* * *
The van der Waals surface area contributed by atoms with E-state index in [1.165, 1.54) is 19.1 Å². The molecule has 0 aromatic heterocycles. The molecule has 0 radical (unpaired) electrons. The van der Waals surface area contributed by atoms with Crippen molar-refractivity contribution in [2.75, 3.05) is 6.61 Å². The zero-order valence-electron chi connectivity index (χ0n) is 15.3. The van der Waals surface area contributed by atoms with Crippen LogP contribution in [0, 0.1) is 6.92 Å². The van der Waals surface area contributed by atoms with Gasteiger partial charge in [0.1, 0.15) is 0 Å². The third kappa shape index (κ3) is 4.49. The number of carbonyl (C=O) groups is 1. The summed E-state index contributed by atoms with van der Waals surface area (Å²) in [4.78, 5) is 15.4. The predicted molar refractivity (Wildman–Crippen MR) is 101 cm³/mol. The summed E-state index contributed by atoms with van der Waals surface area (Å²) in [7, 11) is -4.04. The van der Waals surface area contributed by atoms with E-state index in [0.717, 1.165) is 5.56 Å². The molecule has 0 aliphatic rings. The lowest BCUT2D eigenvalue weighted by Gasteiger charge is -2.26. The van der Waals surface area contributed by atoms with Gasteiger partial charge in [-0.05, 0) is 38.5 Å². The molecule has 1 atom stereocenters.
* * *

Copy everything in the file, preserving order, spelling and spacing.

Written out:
The van der Waals surface area contributed by atoms with E-state index in [1.165, 1.54) is 19.1 Å². The molecule has 0 aromatic heterocycles. The molecule has 0 radical (unpaired) electrons. The van der Waals surface area contributed by atoms with Crippen molar-refractivity contribution in [2.75, 3.05) is 6.61 Å². The zero-order valence-electron chi connectivity index (χ0n) is 15.3. The van der Waals surface area contributed by atoms with Crippen LogP contribution in [0, 0.1) is 6.92 Å². The van der Waals surface area contributed by atoms with Gasteiger partial charge in [0.1, 0.15) is 0 Å². The third kappa shape index (κ3) is 4.49. The number of carbonyl (C=O) groups is 1. The summed E-state index contributed by atoms with van der Waals surface area (Å²) in [4.78, 5) is 15.4. The predicted molar refractivity (Wildman–Crippen MR) is 101 cm³/mol. The summed E-state index contributed by atoms with van der Waals surface area (Å²) in [7, 11) is -4.04. The van der Waals surface area contributed by atoms with E-state index in [0.717, 1.165) is 5.56 Å². The molecule has 0 aliphatic rings. The lowest BCUT2D eigenvalue weighted by Gasteiger charge is -2.26. The van der Waals surface area contributed by atoms with Gasteiger partial charge in [-0.05, 0) is 38.5 Å². The molecule has 1 atom stereocenters.